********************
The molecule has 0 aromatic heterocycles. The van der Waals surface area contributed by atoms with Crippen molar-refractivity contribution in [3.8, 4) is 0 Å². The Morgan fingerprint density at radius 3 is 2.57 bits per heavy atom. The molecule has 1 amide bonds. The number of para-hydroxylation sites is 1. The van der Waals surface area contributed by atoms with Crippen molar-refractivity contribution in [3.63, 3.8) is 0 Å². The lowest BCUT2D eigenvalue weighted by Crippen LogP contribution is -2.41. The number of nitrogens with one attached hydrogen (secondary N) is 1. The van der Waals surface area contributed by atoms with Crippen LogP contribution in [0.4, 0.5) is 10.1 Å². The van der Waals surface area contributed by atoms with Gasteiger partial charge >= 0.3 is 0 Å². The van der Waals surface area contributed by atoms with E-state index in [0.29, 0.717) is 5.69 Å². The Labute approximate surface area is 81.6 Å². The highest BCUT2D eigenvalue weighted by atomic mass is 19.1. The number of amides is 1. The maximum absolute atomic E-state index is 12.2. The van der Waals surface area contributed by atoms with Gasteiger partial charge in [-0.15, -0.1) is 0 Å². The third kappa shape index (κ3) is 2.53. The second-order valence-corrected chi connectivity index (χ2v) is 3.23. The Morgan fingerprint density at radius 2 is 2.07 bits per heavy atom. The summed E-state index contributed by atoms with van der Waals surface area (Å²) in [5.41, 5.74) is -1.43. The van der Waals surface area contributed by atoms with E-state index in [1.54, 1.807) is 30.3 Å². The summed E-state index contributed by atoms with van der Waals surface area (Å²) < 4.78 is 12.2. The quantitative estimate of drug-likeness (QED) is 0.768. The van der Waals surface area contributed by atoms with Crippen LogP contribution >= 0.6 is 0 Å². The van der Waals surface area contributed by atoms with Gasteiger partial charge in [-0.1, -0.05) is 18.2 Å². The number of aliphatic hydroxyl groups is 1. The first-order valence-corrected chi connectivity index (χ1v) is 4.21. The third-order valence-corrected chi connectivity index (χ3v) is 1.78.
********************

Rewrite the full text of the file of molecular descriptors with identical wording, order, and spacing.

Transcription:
The molecule has 0 aromatic heterocycles. The van der Waals surface area contributed by atoms with Crippen molar-refractivity contribution in [3.8, 4) is 0 Å². The Morgan fingerprint density at radius 3 is 2.57 bits per heavy atom. The molecule has 1 amide bonds. The number of para-hydroxylation sites is 1. The van der Waals surface area contributed by atoms with Crippen molar-refractivity contribution in [3.63, 3.8) is 0 Å². The lowest BCUT2D eigenvalue weighted by Crippen LogP contribution is -2.41. The number of nitrogens with one attached hydrogen (secondary N) is 1. The van der Waals surface area contributed by atoms with Crippen LogP contribution in [0.4, 0.5) is 10.1 Å². The van der Waals surface area contributed by atoms with Gasteiger partial charge >= 0.3 is 0 Å². The van der Waals surface area contributed by atoms with E-state index in [0.29, 0.717) is 5.69 Å². The Labute approximate surface area is 81.6 Å². The highest BCUT2D eigenvalue weighted by atomic mass is 19.1. The number of amides is 1. The maximum absolute atomic E-state index is 12.2. The van der Waals surface area contributed by atoms with Gasteiger partial charge in [-0.15, -0.1) is 0 Å². The third kappa shape index (κ3) is 2.53. The second-order valence-corrected chi connectivity index (χ2v) is 3.23. The Morgan fingerprint density at radius 2 is 2.07 bits per heavy atom. The summed E-state index contributed by atoms with van der Waals surface area (Å²) in [5.41, 5.74) is -1.43. The van der Waals surface area contributed by atoms with E-state index in [1.54, 1.807) is 30.3 Å². The summed E-state index contributed by atoms with van der Waals surface area (Å²) < 4.78 is 12.2. The quantitative estimate of drug-likeness (QED) is 0.768. The van der Waals surface area contributed by atoms with Crippen LogP contribution >= 0.6 is 0 Å². The van der Waals surface area contributed by atoms with Gasteiger partial charge in [-0.1, -0.05) is 18.2 Å². The number of aliphatic hydroxyl groups is 1. The first-order valence-corrected chi connectivity index (χ1v) is 4.21. The third-order valence-corrected chi connectivity index (χ3v) is 1.78.